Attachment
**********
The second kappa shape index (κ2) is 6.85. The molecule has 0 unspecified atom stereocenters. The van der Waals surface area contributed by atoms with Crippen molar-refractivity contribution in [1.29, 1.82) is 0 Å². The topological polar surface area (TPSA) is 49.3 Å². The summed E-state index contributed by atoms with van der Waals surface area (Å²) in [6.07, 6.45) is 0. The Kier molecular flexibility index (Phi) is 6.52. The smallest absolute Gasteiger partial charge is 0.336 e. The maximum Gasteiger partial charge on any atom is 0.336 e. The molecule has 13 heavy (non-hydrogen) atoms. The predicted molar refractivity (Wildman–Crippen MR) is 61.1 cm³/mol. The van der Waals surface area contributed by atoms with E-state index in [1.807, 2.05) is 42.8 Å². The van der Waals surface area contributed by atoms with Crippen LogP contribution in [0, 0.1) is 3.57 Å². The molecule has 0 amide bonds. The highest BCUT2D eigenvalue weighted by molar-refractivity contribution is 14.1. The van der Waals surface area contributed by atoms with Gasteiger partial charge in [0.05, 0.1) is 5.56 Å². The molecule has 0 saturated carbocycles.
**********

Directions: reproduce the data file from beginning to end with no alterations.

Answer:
The second kappa shape index (κ2) is 6.85. The molecule has 0 unspecified atom stereocenters. The van der Waals surface area contributed by atoms with Crippen molar-refractivity contribution in [1.29, 1.82) is 0 Å². The topological polar surface area (TPSA) is 49.3 Å². The summed E-state index contributed by atoms with van der Waals surface area (Å²) in [6.07, 6.45) is 0. The Kier molecular flexibility index (Phi) is 6.52. The smallest absolute Gasteiger partial charge is 0.336 e. The maximum Gasteiger partial charge on any atom is 0.336 e. The molecule has 13 heavy (non-hydrogen) atoms. The predicted molar refractivity (Wildman–Crippen MR) is 61.1 cm³/mol. The van der Waals surface area contributed by atoms with E-state index in [1.807, 2.05) is 42.8 Å². The van der Waals surface area contributed by atoms with Crippen LogP contribution in [0, 0.1) is 3.57 Å². The molecule has 0 amide bonds. The highest BCUT2D eigenvalue weighted by molar-refractivity contribution is 14.1. The van der Waals surface area contributed by atoms with Gasteiger partial charge in [0.05, 0.1) is 5.56 Å². The molecule has 0 saturated carbocycles.